Sotheby's HK$3.49b sale creates history
Sotheby's Hong Kong eight-day spring auction created history, netting a record HK$3.49 billion by its conclusion last night from sales of Asian art, fine Chinese paintings, ceramics, jewellery and wine.
The total take from the sale of about 3,400 lots in the auction house's first big sale of 2011 outdid the record-breaking HK$3.08 billion tally for its autumn sale last year.
Entering its final day yesterday, the auction had already notched up HK$2.62 billion.
The sale brought with it a wealth of surprises, further educating observers about trends in the Asian art-buying market.
One of the biggest surprises came from Thursday's sale of the Meiyintang collection of imperial Chinese porcelains that yielded uncharacteristically disappointing results, netting as it did only HK$399 million, half the pre-sale estimate, with 30 per cent of 77 lots unsold.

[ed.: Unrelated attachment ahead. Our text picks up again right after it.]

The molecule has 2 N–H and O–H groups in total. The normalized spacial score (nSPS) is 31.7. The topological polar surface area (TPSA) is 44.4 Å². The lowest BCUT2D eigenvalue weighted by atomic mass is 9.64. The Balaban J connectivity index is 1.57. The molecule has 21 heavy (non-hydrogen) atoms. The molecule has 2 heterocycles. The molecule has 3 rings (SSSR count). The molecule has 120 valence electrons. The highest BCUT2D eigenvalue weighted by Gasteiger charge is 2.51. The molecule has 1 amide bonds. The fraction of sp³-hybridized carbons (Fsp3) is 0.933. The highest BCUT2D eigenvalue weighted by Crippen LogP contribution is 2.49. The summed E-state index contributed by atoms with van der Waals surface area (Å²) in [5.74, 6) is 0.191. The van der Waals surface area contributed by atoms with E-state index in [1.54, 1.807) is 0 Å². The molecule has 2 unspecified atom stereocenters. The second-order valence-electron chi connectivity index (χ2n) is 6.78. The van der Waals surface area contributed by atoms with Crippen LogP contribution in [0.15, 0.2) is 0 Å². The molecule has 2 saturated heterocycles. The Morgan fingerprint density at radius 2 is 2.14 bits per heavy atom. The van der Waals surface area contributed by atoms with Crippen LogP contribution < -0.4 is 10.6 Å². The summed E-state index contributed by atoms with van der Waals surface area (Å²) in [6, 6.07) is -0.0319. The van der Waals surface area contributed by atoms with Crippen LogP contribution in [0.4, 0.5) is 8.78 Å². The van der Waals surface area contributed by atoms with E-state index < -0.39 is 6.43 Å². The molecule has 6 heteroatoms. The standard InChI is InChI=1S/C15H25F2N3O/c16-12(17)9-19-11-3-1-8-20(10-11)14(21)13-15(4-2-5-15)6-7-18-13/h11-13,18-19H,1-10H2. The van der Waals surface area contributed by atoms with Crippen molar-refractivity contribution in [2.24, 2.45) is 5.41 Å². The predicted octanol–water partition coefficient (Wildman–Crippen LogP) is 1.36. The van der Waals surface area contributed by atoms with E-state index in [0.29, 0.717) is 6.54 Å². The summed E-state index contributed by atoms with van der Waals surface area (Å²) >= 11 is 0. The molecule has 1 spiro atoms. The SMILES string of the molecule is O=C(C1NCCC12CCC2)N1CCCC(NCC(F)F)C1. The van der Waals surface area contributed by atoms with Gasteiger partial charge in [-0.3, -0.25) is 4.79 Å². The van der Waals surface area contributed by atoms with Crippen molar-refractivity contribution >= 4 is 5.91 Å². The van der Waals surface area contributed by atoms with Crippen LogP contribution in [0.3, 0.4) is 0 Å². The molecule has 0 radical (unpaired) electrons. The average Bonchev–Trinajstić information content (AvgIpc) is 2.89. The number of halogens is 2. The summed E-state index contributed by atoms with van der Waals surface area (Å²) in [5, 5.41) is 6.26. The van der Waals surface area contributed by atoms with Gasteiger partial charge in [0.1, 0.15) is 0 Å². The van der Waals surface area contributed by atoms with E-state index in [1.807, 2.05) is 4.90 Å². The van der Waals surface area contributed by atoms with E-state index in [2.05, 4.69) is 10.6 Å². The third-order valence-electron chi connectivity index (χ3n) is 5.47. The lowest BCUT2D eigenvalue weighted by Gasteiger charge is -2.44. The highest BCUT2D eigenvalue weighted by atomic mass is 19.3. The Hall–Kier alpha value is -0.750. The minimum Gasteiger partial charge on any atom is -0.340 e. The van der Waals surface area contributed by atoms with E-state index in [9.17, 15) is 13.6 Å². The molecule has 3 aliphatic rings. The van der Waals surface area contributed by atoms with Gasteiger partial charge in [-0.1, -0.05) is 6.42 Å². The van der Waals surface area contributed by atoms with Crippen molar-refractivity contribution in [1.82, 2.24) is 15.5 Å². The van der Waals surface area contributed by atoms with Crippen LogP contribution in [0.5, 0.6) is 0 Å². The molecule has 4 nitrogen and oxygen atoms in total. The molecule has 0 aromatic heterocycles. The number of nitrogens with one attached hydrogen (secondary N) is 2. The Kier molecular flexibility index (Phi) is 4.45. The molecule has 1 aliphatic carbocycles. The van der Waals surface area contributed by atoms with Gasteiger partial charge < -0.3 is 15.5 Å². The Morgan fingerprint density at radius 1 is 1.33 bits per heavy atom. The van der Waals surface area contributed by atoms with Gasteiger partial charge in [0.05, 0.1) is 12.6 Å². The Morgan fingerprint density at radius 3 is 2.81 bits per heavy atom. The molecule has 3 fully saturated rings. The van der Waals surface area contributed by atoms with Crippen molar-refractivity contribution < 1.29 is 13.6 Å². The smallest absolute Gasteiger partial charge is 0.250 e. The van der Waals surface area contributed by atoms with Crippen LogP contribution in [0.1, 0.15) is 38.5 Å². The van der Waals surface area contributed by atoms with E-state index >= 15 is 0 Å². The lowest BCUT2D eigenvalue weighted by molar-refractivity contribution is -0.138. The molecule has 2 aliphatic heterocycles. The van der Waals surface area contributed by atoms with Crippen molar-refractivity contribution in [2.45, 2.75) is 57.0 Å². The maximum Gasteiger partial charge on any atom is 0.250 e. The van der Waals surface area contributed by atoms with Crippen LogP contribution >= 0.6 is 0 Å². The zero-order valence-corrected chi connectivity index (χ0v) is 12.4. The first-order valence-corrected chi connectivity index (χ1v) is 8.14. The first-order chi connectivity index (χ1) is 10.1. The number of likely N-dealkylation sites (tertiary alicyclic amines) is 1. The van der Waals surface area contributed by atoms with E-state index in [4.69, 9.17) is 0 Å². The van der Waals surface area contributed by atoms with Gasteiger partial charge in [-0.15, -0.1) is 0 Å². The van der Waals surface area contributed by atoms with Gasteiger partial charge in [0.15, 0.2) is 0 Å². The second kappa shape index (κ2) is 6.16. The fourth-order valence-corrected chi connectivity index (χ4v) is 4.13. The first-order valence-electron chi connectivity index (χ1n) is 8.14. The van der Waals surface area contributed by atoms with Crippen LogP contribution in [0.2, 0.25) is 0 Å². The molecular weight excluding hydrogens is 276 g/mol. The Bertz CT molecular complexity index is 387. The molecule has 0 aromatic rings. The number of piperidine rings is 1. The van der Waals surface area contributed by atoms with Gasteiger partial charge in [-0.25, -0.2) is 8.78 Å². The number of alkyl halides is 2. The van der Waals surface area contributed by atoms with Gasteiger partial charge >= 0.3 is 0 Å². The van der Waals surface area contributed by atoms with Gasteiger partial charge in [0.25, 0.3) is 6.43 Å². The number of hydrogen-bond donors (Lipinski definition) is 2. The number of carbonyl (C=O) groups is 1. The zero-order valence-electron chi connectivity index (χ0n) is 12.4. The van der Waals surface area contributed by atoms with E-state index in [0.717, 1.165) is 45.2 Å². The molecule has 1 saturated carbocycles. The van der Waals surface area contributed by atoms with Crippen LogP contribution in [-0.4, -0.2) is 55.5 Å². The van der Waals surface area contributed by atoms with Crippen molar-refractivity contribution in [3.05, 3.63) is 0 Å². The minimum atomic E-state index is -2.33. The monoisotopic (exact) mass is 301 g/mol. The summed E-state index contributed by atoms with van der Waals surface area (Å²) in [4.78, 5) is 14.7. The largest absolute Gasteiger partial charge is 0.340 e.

Nicholas Chow, Sotheby's international head of Chinese ceramic and works of art said: 'Twelve lots sold for more than HK$10 million. There was guarded bidding on some of the top lots.'
Some bidders held back after learning that that a new payment structure required them to deposit HK$8 million in advance and prove that they would be able to comply with Sotheby's 30-day payment period.
But private sales after the auction were lucrative with a Falangcai pheasant vase and a Chenghua palace bowl selling for an astonishing HK$200 million and HK$90 million respectively.
Aside from ceramics, the sale included the world auction record for a contemporary Chinese art piece with the sale of Zhang Xiaogang's triptych Forever Lasting Love (1987-1990) for HK$79 million, more than double its original estimated sale price.
Private sales held after the auction proved to be highly lucrative with a Falangcai pheasant vase selling, in HK dollars, for: $200m